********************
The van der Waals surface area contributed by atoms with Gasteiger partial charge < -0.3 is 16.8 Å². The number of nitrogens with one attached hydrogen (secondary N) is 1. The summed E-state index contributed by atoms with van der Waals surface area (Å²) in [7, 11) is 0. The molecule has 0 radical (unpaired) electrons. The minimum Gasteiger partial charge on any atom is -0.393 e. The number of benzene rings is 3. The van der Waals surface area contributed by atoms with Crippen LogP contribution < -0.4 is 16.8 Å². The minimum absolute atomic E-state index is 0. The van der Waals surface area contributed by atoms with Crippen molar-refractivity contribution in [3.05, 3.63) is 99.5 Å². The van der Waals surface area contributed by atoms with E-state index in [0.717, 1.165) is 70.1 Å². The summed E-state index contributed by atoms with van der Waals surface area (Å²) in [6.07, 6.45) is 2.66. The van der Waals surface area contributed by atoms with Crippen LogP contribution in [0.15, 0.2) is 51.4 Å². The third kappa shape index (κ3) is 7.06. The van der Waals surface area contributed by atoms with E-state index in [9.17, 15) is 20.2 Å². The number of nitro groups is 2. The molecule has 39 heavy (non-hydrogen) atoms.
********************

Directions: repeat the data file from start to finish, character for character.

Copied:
The van der Waals surface area contributed by atoms with Gasteiger partial charge < -0.3 is 16.8 Å². The number of nitrogens with one attached hydrogen (secondary N) is 1. The summed E-state index contributed by atoms with van der Waals surface area (Å²) in [7, 11) is 0. The molecule has 0 radical (unpaired) electrons. The minimum Gasteiger partial charge on any atom is -0.393 e. The number of benzene rings is 3. The van der Waals surface area contributed by atoms with Crippen LogP contribution < -0.4 is 16.8 Å². The minimum absolute atomic E-state index is 0. The van der Waals surface area contributed by atoms with Crippen molar-refractivity contribution in [3.05, 3.63) is 99.5 Å². The van der Waals surface area contributed by atoms with E-state index in [0.717, 1.165) is 70.1 Å². The summed E-state index contributed by atoms with van der Waals surface area (Å²) in [6.07, 6.45) is 2.66. The van der Waals surface area contributed by atoms with Crippen LogP contribution in [0.15, 0.2) is 51.4 Å². The third kappa shape index (κ3) is 7.06. The van der Waals surface area contributed by atoms with E-state index in [9.17, 15) is 20.2 Å². The number of nitro groups is 2. The molecule has 39 heavy (non-hydrogen) atoms.